Review: Ash and Quill by Rachel Caine

July 14, 2017 Reviews 2

I received this book for free from Netgalley in exchange for an honest review. This does not affect my opinion of the book or the content of my review.

Review: Ash and Quill by Rachel CaineAsh and Quill by Rachel Caine
Series: The Great Library #3
Published by Berkley on 2017-07-11
Genres: Action & Adventure, Dystopian, Fantasy, Fiction, Historical, Science Fiction, Young Adult
Length: 368
Format: eARC
Source: Netgalley

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Words can kill.

Hoarding all the knowledge of the world, the Great Library jealously guards its secrets. But now a group of rebels poses a dangerous threat to its tyranny…

Jess Brightwell and his band of exiles have fled London, only to find themselves imprisoned in Philadelphia, a city led by those who would rather burn books than submit. But Jess and his friends have a bargaining chip: the knowledge to build a machine that will break the Library’s rule.

Their time is running out. To survive, they’ll have to choose to live or die as one, to take the fight to their enemies—and to save the very soul of the Great Library…

The Great Library series just keeps getting better and better!! Ash and Quill by Rachel Caine is the third book in this series and so far my favorite installment. The action and suspense are tripled in this book compared to the rest of the series. Please note that if you have not read the first two books, there will be minor spoilers to the previous books in this review. Read at your own risk! Ash and Quill picks up right where Paper and Fire left off. Jess and his friends along with Scholar Wolfe and Captain Santi have survived the Welsh invasion of London only to escape to Philadelphia, a burner-controlled city. Obviously they have left one evil and thrown themselves at another. The question now becomes what will they do and can they do it.

I just love this series! It’s no secret that I started Ink and Bone not once but three times before I was finally able to finish it. It has a slow start, but the world building more than makes up for it. In Ash and Quill, Jess and his friends get a different narrative than the one the Library has been feeding to them. The Burners aren’t completely bad. They are humans, just like them, trying to survive in the harsh world the Library has created. Their rebellion, the burning of Library books isn’t necessarily about burning the books but taking power away from the Library.

Jess is more confused than ever. He has always believed in the Library’s main goal, saving and rescuing books, making them available to all. BUT after having lived under the Library’s rule, first as a postulate and then as a soldier, Jess has learned the Library harbors dark secrets. Having saved as many of the Black Books (think banned) as they could before escaping in the last book, Jess and his friends inexplicably still believe in the Library, but not its leaders. Jess and his friends are entering dangerous territory with their thoughts, but it doesn’t stop them. Jess is ready to give everything to save his friends and his sacrifice may cost him everything.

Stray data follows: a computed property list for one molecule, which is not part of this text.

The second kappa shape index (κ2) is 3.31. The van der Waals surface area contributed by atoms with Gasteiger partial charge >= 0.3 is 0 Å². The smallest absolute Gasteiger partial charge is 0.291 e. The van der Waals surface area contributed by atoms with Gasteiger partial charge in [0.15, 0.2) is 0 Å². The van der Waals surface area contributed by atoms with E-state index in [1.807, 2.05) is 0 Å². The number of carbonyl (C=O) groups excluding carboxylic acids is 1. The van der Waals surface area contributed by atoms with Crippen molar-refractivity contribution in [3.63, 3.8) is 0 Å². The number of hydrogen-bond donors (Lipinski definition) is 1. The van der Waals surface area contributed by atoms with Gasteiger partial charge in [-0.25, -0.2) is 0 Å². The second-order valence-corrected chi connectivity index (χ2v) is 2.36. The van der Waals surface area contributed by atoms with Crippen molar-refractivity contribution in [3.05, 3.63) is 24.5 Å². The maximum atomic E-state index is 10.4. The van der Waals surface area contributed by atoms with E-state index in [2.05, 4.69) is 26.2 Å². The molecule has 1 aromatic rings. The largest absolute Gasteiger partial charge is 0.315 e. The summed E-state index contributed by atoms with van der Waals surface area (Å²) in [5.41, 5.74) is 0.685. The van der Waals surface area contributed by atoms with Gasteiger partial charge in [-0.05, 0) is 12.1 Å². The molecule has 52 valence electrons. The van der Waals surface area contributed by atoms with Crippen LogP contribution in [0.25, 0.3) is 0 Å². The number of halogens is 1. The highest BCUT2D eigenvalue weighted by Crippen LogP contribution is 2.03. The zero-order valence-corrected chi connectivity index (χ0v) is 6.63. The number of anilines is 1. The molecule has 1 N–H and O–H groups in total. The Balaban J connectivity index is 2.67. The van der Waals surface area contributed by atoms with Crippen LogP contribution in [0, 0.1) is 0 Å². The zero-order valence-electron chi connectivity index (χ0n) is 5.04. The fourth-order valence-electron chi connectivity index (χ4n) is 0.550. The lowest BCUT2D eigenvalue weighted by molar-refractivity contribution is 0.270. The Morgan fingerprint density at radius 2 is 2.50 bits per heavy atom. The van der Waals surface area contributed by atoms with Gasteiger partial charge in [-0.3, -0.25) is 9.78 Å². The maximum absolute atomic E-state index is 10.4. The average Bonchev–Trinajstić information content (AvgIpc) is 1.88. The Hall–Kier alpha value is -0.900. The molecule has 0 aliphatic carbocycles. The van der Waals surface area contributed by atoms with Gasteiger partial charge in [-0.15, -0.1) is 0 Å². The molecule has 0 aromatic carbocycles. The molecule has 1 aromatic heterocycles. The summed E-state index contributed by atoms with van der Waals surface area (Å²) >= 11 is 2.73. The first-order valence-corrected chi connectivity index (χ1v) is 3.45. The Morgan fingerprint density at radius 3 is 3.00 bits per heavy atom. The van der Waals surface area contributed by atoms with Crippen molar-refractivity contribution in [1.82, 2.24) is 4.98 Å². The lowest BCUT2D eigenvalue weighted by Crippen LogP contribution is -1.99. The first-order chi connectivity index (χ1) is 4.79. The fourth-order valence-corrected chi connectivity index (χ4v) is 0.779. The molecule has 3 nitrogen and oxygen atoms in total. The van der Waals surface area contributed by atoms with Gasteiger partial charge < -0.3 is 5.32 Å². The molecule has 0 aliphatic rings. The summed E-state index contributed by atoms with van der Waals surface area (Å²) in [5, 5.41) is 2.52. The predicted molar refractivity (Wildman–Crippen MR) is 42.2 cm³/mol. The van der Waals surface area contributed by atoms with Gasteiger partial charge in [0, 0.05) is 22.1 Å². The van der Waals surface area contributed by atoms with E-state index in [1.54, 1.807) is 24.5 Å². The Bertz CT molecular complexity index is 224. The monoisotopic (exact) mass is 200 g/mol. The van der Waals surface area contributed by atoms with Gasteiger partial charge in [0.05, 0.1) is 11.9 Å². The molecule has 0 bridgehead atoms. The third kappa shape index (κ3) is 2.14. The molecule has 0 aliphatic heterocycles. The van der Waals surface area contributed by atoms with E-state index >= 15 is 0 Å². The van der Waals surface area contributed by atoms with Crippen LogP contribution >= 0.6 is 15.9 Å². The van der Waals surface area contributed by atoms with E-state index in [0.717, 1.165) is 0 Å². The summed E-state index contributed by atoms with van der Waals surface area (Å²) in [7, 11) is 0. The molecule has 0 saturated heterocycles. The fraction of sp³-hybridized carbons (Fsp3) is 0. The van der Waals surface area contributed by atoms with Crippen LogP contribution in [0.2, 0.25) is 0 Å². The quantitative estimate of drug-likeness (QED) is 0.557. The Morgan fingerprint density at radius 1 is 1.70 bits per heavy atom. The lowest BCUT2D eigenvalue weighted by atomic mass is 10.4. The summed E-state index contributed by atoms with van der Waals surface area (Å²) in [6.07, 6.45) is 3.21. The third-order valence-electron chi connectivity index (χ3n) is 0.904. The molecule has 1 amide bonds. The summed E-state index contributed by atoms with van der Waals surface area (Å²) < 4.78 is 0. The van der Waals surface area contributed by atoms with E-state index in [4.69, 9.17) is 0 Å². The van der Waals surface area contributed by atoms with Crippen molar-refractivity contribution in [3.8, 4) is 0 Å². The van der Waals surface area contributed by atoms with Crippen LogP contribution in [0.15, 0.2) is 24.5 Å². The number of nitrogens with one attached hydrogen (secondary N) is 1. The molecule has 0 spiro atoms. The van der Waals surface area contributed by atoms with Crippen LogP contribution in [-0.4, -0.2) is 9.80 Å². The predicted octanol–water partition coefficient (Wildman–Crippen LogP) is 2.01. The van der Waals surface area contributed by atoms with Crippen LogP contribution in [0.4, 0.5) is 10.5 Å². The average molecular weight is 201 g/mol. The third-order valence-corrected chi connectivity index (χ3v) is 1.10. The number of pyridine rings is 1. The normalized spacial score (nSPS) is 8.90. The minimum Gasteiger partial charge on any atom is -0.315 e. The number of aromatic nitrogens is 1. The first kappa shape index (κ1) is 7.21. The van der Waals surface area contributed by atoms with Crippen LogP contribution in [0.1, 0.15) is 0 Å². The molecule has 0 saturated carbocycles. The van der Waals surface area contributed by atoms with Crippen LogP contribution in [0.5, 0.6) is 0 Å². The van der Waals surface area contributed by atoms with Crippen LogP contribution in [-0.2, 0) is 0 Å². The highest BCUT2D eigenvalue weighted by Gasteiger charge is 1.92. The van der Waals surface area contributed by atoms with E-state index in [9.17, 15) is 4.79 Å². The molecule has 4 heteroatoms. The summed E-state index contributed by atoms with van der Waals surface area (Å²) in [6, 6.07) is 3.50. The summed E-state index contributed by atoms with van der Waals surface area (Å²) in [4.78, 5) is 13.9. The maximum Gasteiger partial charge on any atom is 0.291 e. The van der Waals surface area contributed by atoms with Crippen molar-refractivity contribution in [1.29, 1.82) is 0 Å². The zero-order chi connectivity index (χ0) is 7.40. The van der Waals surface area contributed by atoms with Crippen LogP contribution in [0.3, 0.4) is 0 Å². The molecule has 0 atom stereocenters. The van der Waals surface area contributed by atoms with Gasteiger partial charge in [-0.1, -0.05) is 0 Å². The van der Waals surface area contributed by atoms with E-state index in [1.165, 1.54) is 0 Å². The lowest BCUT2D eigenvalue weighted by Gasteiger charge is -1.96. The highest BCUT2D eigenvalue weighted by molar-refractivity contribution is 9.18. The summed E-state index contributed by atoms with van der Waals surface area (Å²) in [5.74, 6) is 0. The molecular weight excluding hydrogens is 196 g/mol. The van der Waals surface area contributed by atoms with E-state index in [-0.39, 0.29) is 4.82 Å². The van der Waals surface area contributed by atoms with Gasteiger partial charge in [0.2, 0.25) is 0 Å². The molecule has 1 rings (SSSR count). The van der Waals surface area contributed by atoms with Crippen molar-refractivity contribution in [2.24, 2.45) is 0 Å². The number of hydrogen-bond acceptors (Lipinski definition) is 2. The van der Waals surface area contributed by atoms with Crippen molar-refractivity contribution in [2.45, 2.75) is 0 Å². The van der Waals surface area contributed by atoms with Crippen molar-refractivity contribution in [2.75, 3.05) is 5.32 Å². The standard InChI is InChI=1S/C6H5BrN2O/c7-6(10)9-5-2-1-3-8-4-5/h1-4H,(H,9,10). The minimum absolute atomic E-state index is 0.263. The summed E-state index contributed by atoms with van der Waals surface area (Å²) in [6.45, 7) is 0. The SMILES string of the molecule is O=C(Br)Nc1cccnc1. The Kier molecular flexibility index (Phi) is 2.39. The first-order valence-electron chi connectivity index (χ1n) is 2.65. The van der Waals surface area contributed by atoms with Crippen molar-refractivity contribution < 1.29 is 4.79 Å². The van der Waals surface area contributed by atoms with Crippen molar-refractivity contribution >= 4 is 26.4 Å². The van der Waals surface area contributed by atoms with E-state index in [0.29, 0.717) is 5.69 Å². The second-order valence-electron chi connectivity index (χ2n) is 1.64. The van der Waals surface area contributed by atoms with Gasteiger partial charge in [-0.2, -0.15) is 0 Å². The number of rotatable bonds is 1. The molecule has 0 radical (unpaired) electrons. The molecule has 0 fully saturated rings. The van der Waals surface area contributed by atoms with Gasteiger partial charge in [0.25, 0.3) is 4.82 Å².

Perhaps the most interesting character this time is actually Brendan, Jess’s twin. He makes an appearance halfway through the book and I found myself actually liking him for once. To begin with, Brendan seemed the jealous brother who just wanted to see Jess fail. BUT in this installment, after having nearly lost Jess, their camaraderie comes out and Brendan redeems himself in my eyes. I’m curious to see what will happen with his character in the next book.

The plot revolved around Jess and his friends escaping the Burners, but also learning what the Burners stood for. I think this was an important plot point. In the previous books of the series, the Burners were painted as evil, literally burning everything Jess and and the Library stood for. But in this book, the characters get a glimpse into how they live, the oppression put upon them by the Library, and what they are truly fighting for. It changes everything that has happened so far in the series in my opinion.

Overall, Ash and Quill is a game changer for The Great Library series. It is action-packed. I seriously caught myself holding my breath during several of the more intense scenes, gasping and I may have even shed a tear or two…though I’ll never actually admit it 😉 This is one of my favorite alt history books, bordering on a dystopian. If you have enjoyed the series so far, don’t miss this installment. If you haven’t started it yet, I suggest you do asap!

About Rachel Caine

Rachel Caine is the New York Times bestselling author of more than 45 novels to date, and many short stories, including fantasy, urban fantasy, science fiction, young adult fiction, mystery, thriller, and horror. Her notable series include The Morganville Vampires, Weather Warden, Revivalist, Red Letter Days, and Outcast Season novels. She graduated from Socorro High School in El Paso, Texas, and earned a Bachelor of Business Administration degree from Texas Tech University in Lubbock, Texas. Her first short story was published in 1990, and her first novel in 1991.

After a long career in business (including working as an office manager, payroll manager, insurance investigator, web designer, graphic designer, and corporate communications executive) she began writing full time in 2009.

She and her husband, artist R. Cat Conrad, live and work in Fort Worth, Texas.


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2 Responses to “Review: Ash and Quill by Rachel Caine”

    • Lillian

      Yes!!! They’re learning that there is a lot of grey area in their world. I think this one’s cliffhanger is worse than Paper and Fire ?

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